What made you initially become a scientist?
In China, for kids of my generation doing well in school it was almost a straightforward path to become scientists. In college, I started realizing that I wanted to do something which is quite flexible, challenging and intellectually rewarding. Only later in my career, I began appreciating the type of freedom you have as a scientist to explore your interests. I also dislike when things are foreseeable and in science, you do not know where you stand in a couple of years.
Who had a significant influence on your career?
My generation was inspired by Chinese-American Nobel prize recipients. They were like national pride. Then my parents, who are not scientists but well educated, provided me with a good environment. Back then, there were not so many options for young people in China as today. It concerns me that, also in the US, many talented young kids s do not go into science anymore.
What caused this change?
The business world, which makes it easier for people to be awarded for their work and compensated better. It has become less trendy to go into science, and young people tend to go more into business, IT, finance and consulting. Business is taking over the world in a way. I do not blame the young people, but at the same time, science also needs young talents.
Do you encourage your kids to go into science?
I do, but my wife has different thoughts when she looks at the lives of scientists, which are quite stressful. I do not know about researchers in Switzerland, but in the US, it is stressful and very competitive. Five to ten percent of the time you are enjoying the rewards, but most of the time you work hard, it is stressful, and you travel a lot.
How do you perceive the increasing competition to acquire funding in the USA?
I feel bad when I started as an assistant professor the funding was fine with an approval rate of around twenty percent, and there were plenty of private foundations supporting young researchers. I think that the biomedical research has gone a little bit out of control in the US. The NIH budget has doubled and kept increasing. That was great for biomedical research, but at the same time, every medical school and university involved tried expanding it. University faculty members have stable support as they teach, but there are many soft money places doing great science, but the expansion has gone a little bit too fast. The result is that at most biomedical research institutes everybody complains about the lack of funding. Yet everybody is guilty of trying to expand it. I wished the system had undergone more steady progress instead of this rapid expansion. It does dramatically drive life science forward, but concomitantly creates so many PhD students and postdocs. Nowadays it is unfortunate that it takes six to eight years in some biological disciplines to get a PhD and another five to six years as a postdoc before becoming an assistant professor. By that time, you are close to forty years old and even older when you obtain your first NIH R01 grant, which is a very competitive process. That turns back many young people when they look at this. I do not think that this is necessary and I wish there were ways to shorten the time to obtain a PhD, and the postdoc does not need to be so long. Of course, we want NIH to keep increasing funding, but at the same time, I would wish that research institutions and universities would think twice before they expand. Many places realized the problem now and tied up their budgets and expansion plans.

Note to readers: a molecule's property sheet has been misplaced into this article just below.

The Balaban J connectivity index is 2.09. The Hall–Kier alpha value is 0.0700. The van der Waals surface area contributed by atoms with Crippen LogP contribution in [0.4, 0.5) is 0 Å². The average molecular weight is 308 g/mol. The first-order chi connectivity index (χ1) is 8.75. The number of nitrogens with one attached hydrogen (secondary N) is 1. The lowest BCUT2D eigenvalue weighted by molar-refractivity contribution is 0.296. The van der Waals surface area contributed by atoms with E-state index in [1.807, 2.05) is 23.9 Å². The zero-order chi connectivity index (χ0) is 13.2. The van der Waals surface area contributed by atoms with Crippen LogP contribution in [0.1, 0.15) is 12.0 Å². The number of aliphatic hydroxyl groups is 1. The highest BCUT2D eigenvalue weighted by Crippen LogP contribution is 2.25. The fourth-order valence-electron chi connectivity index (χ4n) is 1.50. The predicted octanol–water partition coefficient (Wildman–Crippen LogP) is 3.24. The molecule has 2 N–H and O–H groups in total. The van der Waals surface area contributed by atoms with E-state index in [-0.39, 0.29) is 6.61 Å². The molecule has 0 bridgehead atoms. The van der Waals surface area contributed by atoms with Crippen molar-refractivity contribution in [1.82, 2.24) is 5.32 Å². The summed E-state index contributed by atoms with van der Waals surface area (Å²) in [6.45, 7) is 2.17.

In 2000, Chuan He obtained his PhD in chemistry from the Massachusetts Insti tute of Technology, Cambridge under the supervision of Stephen J. Lippard. He then moved to the lab of Gregory L. Verdine at Harvard University for a postdoc and in 2002 became an assistant professor at the University of Chicago. In 2008, he was promoted to associate professor and in 2010 to full professor. He is the director of the Institute for Biophysical Dynamics at the University of Chicago and the Synthetic and Functional Biomolecules Center at Peking University. In 2014, he became an investigator of the Howard Hughes Medical Institute.
Interview: Dominik Theler